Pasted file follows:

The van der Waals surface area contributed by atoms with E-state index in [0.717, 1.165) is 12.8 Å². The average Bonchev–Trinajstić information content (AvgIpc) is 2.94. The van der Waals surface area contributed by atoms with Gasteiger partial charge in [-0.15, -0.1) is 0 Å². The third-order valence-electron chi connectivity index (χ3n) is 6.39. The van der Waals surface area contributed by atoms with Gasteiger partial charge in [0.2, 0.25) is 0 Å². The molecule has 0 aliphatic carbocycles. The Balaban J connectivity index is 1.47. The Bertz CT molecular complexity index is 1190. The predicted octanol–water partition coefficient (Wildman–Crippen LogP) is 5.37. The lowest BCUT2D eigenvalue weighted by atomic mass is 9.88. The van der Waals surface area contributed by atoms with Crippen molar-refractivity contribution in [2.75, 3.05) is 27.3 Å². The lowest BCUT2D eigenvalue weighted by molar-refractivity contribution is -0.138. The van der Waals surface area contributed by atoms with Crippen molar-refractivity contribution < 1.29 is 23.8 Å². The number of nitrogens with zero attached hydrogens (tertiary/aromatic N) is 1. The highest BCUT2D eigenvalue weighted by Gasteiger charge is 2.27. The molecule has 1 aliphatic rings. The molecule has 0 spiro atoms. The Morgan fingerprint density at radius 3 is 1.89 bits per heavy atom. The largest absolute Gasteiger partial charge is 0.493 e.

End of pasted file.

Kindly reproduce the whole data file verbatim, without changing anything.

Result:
The van der Waals surface area contributed by atoms with E-state index in [0.717, 1.165) is 12.8 Å². The average Bonchev–Trinajstić information content (AvgIpc) is 2.94. The van der Waals surface area contributed by atoms with Gasteiger partial charge in [-0.15, -0.1) is 0 Å². The third-order valence-electron chi connectivity index (χ3n) is 6.39. The van der Waals surface area contributed by atoms with Gasteiger partial charge in [0.2, 0.25) is 0 Å². The molecule has 0 aliphatic carbocycles. The Balaban J connectivity index is 1.47. The Bertz CT molecular complexity index is 1190. The predicted octanol–water partition coefficient (Wildman–Crippen LogP) is 5.37. The lowest BCUT2D eigenvalue weighted by atomic mass is 9.88. The van der Waals surface area contributed by atoms with Crippen molar-refractivity contribution in [2.75, 3.05) is 27.3 Å². The lowest BCUT2D eigenvalue weighted by molar-refractivity contribution is -0.138. The van der Waals surface area contributed by atoms with Crippen molar-refractivity contribution < 1.29 is 23.8 Å². The number of nitrogens with zero attached hydrogens (tertiary/aromatic N) is 1. The highest BCUT2D eigenvalue weighted by Gasteiger charge is 2.27. The molecule has 1 aliphatic rings. The molecule has 0 spiro atoms. The Morgan fingerprint density at radius 3 is 1.89 bits per heavy atom. The largest absolute Gasteiger partial charge is 0.493 e.